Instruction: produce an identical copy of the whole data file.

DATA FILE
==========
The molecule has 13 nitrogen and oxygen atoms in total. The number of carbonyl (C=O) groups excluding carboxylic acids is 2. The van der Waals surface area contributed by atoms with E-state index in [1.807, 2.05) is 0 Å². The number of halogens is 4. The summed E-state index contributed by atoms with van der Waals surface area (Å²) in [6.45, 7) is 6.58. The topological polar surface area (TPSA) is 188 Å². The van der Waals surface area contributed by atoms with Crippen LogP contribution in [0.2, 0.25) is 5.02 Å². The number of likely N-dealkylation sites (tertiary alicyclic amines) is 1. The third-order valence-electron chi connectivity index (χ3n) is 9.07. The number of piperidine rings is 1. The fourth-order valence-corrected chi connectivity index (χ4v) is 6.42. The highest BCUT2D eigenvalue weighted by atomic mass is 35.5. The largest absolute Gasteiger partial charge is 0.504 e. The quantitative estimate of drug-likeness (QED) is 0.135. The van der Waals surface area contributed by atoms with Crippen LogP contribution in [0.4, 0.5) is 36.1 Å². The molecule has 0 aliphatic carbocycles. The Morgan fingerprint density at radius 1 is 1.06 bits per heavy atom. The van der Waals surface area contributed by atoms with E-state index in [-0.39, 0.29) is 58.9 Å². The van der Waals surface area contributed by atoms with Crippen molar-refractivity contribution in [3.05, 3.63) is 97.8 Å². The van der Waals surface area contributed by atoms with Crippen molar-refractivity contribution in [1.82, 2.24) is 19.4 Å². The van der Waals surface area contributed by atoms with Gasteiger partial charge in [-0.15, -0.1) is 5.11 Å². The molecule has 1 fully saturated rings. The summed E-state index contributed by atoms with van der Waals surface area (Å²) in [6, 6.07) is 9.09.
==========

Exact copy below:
The molecule has 13 nitrogen and oxygen atoms in total. The number of carbonyl (C=O) groups excluding carboxylic acids is 2. The van der Waals surface area contributed by atoms with E-state index in [1.807, 2.05) is 0 Å². The number of halogens is 4. The summed E-state index contributed by atoms with van der Waals surface area (Å²) in [6.45, 7) is 6.58. The topological polar surface area (TPSA) is 188 Å². The van der Waals surface area contributed by atoms with Crippen LogP contribution in [0.2, 0.25) is 5.02 Å². The number of likely N-dealkylation sites (tertiary alicyclic amines) is 1. The third-order valence-electron chi connectivity index (χ3n) is 9.07. The number of piperidine rings is 1. The fourth-order valence-corrected chi connectivity index (χ4v) is 6.42. The highest BCUT2D eigenvalue weighted by atomic mass is 35.5. The largest absolute Gasteiger partial charge is 0.504 e. The quantitative estimate of drug-likeness (QED) is 0.135. The van der Waals surface area contributed by atoms with Crippen LogP contribution in [0.4, 0.5) is 36.1 Å². The molecule has 0 aliphatic carbocycles. The Morgan fingerprint density at radius 1 is 1.06 bits per heavy atom. The van der Waals surface area contributed by atoms with E-state index in [-0.39, 0.29) is 58.9 Å². The van der Waals surface area contributed by atoms with Crippen molar-refractivity contribution in [3.05, 3.63) is 97.8 Å². The van der Waals surface area contributed by atoms with Crippen molar-refractivity contribution in [1.82, 2.24) is 19.4 Å². The van der Waals surface area contributed by atoms with Gasteiger partial charge in [-0.15, -0.1) is 5.11 Å². The molecule has 1 fully saturated rings. The summed E-state index contributed by atoms with van der Waals surface area (Å²) in [6, 6.07) is 9.09.